Born: August 26, 1935
Newburgh, New York
American politician and congresswoman
Sixty-four years after American women won the right to vote, Geraldine Ferraro became the first woman candidate for the vice presidency of a major political party. She had previously served three terms in the U.S. House of Representatives.
Geraldine Ferraro was born on August 26, 1935, the third child of Dominick and Antonetta Ferraro. Dominick Ferraro was an Italian immigrant who operated a nightclub in Newburgh, a small city north of New York City known to be wide open to organized crime. When Ferraro was eight years old, her father was arrested and charged with operating an illegal gambling operation. He died of a heart attack the day he was to appear for trial. After her father's death, the Ferraro family moved, first to the Bronx, and then to a working-class neighborhood in Queens. Here, Antonetta Ferraro worked in the garment industry to support herself and her children.
Ferraro was an excellent student, skipping from the sixth to the eighth grade and graduating from high school at age sixteen. She won a full scholarship to Marymount Manhattan College, where she became the editor of the school newspaper. While still attending Marymount, she also took education courses at Hunter College. In this way she prepared herself to teach English in the New York City public school system after she graduated from college. While teaching, Ferraro attended Fordham University's evening law classes. She received her law degree in 1960. The week she passed the bar exam she married John Zaccaro (1935–), but she kept her maiden name in honor of her mother.
From 1961 to 1974 Ferraro practiced law, had three children, and worked in her husband's real estate business. In 1974, with her youngest child in second grade, she agreed to serve as an assistant district attorney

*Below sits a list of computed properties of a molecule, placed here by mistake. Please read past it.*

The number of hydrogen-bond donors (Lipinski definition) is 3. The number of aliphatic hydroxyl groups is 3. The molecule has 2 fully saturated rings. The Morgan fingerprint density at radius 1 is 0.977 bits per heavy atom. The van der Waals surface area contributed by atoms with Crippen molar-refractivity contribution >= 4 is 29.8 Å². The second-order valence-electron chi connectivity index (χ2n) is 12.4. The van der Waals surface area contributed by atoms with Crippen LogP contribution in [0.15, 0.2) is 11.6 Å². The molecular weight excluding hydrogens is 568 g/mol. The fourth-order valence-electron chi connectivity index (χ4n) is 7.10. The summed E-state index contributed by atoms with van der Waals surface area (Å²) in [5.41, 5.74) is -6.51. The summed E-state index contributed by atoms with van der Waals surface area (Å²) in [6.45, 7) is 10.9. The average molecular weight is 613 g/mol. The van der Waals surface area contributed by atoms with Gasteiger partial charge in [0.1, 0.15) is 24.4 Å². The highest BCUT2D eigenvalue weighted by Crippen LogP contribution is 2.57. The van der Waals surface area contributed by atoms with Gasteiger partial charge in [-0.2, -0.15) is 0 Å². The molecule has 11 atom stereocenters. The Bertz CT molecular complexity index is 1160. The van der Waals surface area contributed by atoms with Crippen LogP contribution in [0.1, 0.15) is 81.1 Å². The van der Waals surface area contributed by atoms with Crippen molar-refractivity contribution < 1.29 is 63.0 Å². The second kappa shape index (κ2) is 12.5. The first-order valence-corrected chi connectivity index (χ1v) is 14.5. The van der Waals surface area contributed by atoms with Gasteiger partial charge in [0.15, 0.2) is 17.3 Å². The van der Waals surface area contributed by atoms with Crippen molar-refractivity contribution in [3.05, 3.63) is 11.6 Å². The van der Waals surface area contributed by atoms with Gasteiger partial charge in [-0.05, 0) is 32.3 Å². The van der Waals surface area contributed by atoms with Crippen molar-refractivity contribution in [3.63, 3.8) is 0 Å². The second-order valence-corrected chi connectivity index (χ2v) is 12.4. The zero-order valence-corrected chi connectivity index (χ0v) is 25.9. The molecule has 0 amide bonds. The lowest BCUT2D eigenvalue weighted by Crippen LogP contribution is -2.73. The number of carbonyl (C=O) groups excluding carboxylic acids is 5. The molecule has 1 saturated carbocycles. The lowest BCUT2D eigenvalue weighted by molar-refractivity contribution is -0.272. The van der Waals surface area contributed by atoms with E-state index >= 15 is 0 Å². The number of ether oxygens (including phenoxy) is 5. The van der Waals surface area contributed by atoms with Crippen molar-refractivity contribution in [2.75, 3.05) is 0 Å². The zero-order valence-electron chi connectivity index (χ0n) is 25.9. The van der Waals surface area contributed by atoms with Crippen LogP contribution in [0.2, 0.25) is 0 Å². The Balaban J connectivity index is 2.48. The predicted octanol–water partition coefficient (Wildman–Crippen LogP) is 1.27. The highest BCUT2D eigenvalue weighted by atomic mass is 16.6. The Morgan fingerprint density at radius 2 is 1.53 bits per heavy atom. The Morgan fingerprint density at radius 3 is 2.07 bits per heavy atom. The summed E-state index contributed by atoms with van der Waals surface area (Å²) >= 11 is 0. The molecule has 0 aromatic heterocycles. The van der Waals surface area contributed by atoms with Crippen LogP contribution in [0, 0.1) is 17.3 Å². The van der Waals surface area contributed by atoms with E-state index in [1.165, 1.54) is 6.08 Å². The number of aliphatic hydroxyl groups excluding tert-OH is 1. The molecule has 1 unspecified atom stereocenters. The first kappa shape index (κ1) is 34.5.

In 1978 Ferraro decided to run for Congress. She spent more money on her campaign than her opponents in the Democratic primary race and won. Ferraro's opponent in the general election was a conservative Republican and she chose to wage a campaign stressing law and order. Her slogan, "Finally, a Tough Democrat," appealed to voters, and she won the election. Ferraro easily won reelection in 1980 and 1982. She kept conservatives (in favor of preserving tradition and gradual change) happy by supporting things such as tax breaks for parents of children attending private schools, but for the most part she followed a more liberal course. For example, she spent a great deal of time on issues affecting the rights of women.
In 1982 Ferraro was appointed to the House Budget Committee, which helps plan national spending. She also served as a member of the House Committee on Public Works and Transportation. Coming from a district with two major airports nearby, Ferraro spoke out in favor of improved air safety and noise control. As a member of the Select Committee on Aging she worked to fight crimes against the elderly and to improve health care and create senior citizen centers. As a member of the Congressional Caucus for Women's Issues (a group of congresspeople concerned with issues involving women), Ferraro helped lead the successful battle for passage of the Economic Equity Act, which ended discrimination (unequal treatment) against women in the awarding of salaries and pensions. She was the author of those sections of the Equity Act dealing with private pension reform and increasing retirement savings options for the elderly.